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Improvements based on performance review - MLE

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Mid-Level Software Engineer at TikTok12 days ago


I got feedback on the last two quarters since I joined the company on three things:

Impact - E; Teamwork - M+; Technical Skills - M

Except for that, something that I was lacking was leadership & ownership.

Current Level: Mid-level.

Question Focus

  • I wanted here to discuss my struggles in improving my technical skills & leadership. And what mindsets & behaviors I need adopt.

  • My focus is more about getting a good rating & having a good bonus. And less about promotion at the moment.


  1. At the moment, I rely a lot of my lead to make decisions about things I work on & focus on. This is due to following aspects:
    1. I feel part of it is me not having confidence in myself to know what's right. Since my lead has much more experience in this area & I'm very new to it.
    2. The uneasiness of not knowing what's the right approach. It's easy to have another person look at it than dive deep into something you don't look of.
    3. Sometimes documentation is not in English at my company & that is a burden into looking at things deeply.
      1. It breaks my confidence at times & slows me compared to other people who know that language.
  2. New tools & languages
    1. C++: I haven't spent much time learning it since I focussed on moving fast & creating impact so far. So that hampered me in setting aside time to learn this language that's used a lot in backend code.
      1. And at times I ask people in help for navigating code than I should do myself.
    2. I'm also haven't worked much in the backend part before being a MLE but now we all have at my current company but I don't feel any new concepts here I need to know.
    3. Design patterns
      1. I see these patterns in the code-base. Like how they use configs & classes. I see some other people in my team figuring it out very seamlessly. But I don't know which pattern they are using.
      2. And I don't know how time I should spend on this. Since reading a whole book on design patterns would be a lot of time. But knowing them would be useful.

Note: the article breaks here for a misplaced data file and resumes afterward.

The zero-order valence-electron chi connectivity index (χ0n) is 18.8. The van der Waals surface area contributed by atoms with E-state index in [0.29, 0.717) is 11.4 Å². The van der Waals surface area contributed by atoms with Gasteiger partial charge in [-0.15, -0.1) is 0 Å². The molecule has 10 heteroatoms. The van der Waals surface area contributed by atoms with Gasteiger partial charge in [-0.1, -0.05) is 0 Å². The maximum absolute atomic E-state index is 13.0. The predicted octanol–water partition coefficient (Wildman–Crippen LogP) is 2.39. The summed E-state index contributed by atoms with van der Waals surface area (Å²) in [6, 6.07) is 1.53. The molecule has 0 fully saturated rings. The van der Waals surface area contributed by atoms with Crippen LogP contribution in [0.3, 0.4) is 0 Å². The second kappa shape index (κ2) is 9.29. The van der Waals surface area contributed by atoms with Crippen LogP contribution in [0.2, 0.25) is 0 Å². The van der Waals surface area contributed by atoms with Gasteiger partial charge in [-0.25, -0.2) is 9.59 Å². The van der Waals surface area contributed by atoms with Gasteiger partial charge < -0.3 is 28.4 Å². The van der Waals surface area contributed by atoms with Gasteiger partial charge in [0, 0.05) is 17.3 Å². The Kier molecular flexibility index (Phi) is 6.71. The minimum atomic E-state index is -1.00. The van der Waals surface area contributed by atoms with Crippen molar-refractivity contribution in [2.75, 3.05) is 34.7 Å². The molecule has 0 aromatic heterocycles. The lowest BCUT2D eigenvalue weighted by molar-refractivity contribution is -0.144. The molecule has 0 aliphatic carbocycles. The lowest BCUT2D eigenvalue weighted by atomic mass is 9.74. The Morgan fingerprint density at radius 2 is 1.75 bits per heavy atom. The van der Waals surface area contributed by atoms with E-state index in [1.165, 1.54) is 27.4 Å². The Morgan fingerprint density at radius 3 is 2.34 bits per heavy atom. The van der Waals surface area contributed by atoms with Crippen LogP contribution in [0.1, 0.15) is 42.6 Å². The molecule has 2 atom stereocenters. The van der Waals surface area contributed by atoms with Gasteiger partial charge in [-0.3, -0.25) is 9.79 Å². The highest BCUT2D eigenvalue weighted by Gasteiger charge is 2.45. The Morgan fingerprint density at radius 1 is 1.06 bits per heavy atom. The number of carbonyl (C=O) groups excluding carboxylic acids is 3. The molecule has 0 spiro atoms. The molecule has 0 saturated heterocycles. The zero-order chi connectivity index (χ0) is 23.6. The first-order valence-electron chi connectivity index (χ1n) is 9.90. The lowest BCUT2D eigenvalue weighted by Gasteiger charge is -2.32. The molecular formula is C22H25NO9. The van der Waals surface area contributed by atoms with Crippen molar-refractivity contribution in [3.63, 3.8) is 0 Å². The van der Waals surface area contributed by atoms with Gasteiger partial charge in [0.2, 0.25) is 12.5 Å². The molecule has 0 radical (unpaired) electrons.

3. Algorithms & ML
    1. A big part of my job or my main-job is improving the algorithms & ML models to make more revenue.
    2. A lot of times, I see my teammates reading similar approaches in the company & adopting them to our use-case. Sometimes doing so I find it hard. Since the docs of these approaches are not in english at times.
      1. So I have ask around some folks to translate things. This severely slows me down.
      2. The better way could be to read outside papers/approaches but that takes more time. And may not know if they fit so good to our use-case.

Would love feedback on

  • how I can work better on these things
  • what mindsets I can adopt here to make more progress.


(1 comment)
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    Tech Lead/Manager at Meta, Pinterest, Kosei
    10 days ago

    It's great that you've done so much reflection already and provided so much context! In the future, though, you may get faster (or more) responses with less text. You want to make it easy for people to provide their perspectives, and more directed questions help with that. (feel free to ask multiple distinct questions!)

    One reflection is that the documentation being in Chinese is slowing you down. I don't have a great answer to handle this: non-Chinese speakers will continue to be at an inherent disadvantage in the company if there's not a centralized effort to stick with one language. This is a structural issue and if you think that's a big enough hindrance, there's not much you can do other than leave.

    Of the 3 axes, the largest opportunity for improvement is with Technical Skills, where you're meeting expectations now (M).

    • Do not focus on design patterns, at least not in the classical sense of reading a book. When you implementing a new feature or experiment, spend 30 min - 1 hour grepping the codebase for patters you can follow. If you don't find any, just go with what works, and then ask for feedback.
      • This will be way faster than trying to learn design patterns in isolation using a book or just trying to "understand the codebase".

    uneasiness of not knowing what's the right approach

    There are 2 potential issues here IMO:

    1. Lack of knowledge of the right approach
    2. Ambiguity around what your manager or others know. You don't want to take on an approach that is easily invalidated by your team.

    #1 will come with time and shipping more features, but #2 is something you can make quick progress on. Spend time going through the code your peers have put out. What is the common feedback or concerns?

    This will help you calibrate on their knowledge/skill and also let you learn a lot when it comes to other patterns.